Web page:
Eulogies & Tributes

Francoise Collet
Nancy Festinger
Nick Luttinger
David Mintz
Ivan Otero
Janis Palma
Richard Palmer
Marta Sarubbi
Tony Thomas


Ana Ilse Gómez
Pablo Neruda
Wislawa Symborska
Consuelo Tomás


17 enero 2008
What I'm Proud Of

Mirta Vidal was dearly loved by us all, of course — she was a magnificent person, and we have impeccable taste.

We refers to our social and professional network centered around interpreting, this thing we call community. Even in the context of this community of ours, which has a number of people with remarkable human qualities, Mirta Vidal stood out.

I think it's not my place to sermonize for too long about what a fine human being she was, it's been said already and everyone here already knows it. Indeed, some know it far better than I do, because they had the good fortune to know her longer and better than I did. So I'll keep it short. Besides, my words could never do her justice no matter long I talk.

The very mention of her name carried a certain power and weight:  Mirta Vidal. She was regarded with immense admiration and respect in the community. She was indefatigable in her devotion to the mission she set herself of improving the standards of court interpreting, where a lesser person could easily grow tired of the struggle and burn out. Her integrity and commitment to her principles were unsurpassed.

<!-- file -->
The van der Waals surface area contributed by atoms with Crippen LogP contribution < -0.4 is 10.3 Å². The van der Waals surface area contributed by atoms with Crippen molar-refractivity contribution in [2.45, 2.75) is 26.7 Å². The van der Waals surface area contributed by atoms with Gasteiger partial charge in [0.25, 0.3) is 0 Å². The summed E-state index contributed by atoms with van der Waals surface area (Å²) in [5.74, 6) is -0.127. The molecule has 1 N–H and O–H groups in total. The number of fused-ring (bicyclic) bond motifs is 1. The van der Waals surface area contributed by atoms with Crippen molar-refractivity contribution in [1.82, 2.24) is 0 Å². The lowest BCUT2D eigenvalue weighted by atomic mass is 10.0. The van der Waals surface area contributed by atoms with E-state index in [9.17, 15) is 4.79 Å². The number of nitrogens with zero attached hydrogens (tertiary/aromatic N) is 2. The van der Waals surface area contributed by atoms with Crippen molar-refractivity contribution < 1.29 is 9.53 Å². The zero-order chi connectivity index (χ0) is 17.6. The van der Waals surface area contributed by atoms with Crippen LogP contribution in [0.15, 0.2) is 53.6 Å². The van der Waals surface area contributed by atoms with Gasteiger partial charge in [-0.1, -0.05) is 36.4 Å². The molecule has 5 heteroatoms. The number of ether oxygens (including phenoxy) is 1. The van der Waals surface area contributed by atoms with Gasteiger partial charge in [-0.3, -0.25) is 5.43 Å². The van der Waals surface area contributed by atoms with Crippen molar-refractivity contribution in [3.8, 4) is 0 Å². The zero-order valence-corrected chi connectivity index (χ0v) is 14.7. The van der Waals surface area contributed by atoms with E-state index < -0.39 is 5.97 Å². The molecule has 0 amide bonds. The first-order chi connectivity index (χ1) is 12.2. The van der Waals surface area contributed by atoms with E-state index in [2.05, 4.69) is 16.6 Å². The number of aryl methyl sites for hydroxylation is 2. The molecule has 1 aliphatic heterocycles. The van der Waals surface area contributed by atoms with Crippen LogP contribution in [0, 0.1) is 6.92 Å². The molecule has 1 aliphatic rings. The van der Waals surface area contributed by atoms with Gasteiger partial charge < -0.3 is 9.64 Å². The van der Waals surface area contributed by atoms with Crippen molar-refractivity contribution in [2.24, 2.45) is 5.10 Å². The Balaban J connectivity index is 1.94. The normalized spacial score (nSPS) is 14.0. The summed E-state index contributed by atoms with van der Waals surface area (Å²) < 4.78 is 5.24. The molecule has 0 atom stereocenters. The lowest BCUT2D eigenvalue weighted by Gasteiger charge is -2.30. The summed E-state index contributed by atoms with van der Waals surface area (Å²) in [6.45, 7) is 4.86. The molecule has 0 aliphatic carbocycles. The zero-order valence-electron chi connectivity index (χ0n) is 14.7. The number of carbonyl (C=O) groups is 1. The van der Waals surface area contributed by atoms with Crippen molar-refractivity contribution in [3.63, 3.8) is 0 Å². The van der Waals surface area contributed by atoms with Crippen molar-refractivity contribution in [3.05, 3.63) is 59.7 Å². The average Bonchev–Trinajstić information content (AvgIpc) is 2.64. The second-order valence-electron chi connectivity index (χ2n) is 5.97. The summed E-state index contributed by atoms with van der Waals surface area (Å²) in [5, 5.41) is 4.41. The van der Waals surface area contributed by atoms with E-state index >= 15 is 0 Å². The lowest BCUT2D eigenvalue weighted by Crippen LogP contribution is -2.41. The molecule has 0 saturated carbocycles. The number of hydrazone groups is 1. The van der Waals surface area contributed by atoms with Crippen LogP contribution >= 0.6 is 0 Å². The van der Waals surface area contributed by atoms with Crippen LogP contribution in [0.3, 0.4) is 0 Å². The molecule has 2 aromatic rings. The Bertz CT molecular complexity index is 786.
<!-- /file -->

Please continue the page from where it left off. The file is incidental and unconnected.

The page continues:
And she was a marvelously talented interpreter with a brilliant technique. It was always a great pleasure to work with her and learn.

Your happiness meter would register an uptick whenever she entered the room. She was a joy to be with, a skillful and delightful conversationalist, a good listener. Her responses were frequently not predictable yet (almost invariably) superbly rational. And she had all the wonderful human qualities that have already been amply mentioned — intelligence, decency, compassion, warmth, kindness, a wonderful sense of humor.

At a time like this it seems a grotesque understatement to say that life is unfair. Mirta was intensely political and I doubt that she would have objected to what I am about to say. The world is breathtakingly unfair in which someone like Donald Rumsfeld can live a vigorous and active life well into his 70s, busily devoting himself to his life's work — inflicting incalculable misery and suffering on countless thousands for the benefit of the ruling rich — while Mirta Vidal has to suffer and die at 55.

I'm sorry that I am unable to come up with anything cheerful or comforting to say. This is a painful loss.

David Mintz